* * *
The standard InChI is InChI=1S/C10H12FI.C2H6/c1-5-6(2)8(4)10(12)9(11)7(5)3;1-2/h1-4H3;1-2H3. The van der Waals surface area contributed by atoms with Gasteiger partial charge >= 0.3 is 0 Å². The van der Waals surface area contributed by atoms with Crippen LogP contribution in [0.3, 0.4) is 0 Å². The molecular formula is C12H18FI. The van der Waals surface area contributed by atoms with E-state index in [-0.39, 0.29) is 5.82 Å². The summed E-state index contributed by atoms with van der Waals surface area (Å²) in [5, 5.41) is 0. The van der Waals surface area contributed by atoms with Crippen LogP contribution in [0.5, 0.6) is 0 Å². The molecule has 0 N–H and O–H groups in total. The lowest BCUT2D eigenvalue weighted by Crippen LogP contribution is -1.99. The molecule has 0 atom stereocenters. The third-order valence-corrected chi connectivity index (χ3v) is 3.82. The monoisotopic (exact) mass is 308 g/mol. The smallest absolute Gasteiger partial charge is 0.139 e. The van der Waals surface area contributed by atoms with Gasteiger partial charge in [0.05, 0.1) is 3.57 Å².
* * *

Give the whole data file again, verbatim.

The standard InChI is InChI=1S/C10H12FI.C2H6/c1-5-6(2)8(4)10(12)9(11)7(5)3;1-2/h1-4H3;1-2H3. The van der Waals surface area contributed by atoms with Gasteiger partial charge >= 0.3 is 0 Å². The van der Waals surface area contributed by atoms with Crippen LogP contribution in [0.3, 0.4) is 0 Å². The molecular formula is C12H18FI. The van der Waals surface area contributed by atoms with E-state index in [-0.39, 0.29) is 5.82 Å². The summed E-state index contributed by atoms with van der Waals surface area (Å²) in [5, 5.41) is 0. The van der Waals surface area contributed by atoms with Crippen LogP contribution in [0.5, 0.6) is 0 Å². The molecule has 0 N–H and O–H groups in total. The lowest BCUT2D eigenvalue weighted by Crippen LogP contribution is -1.99. The molecule has 0 atom stereocenters. The third-order valence-corrected chi connectivity index (χ3v) is 3.82. The monoisotopic (exact) mass is 308 g/mol. The smallest absolute Gasteiger partial charge is 0.139 e. The van der Waals surface area contributed by atoms with Gasteiger partial charge in [0.05, 0.1) is 3.57 Å².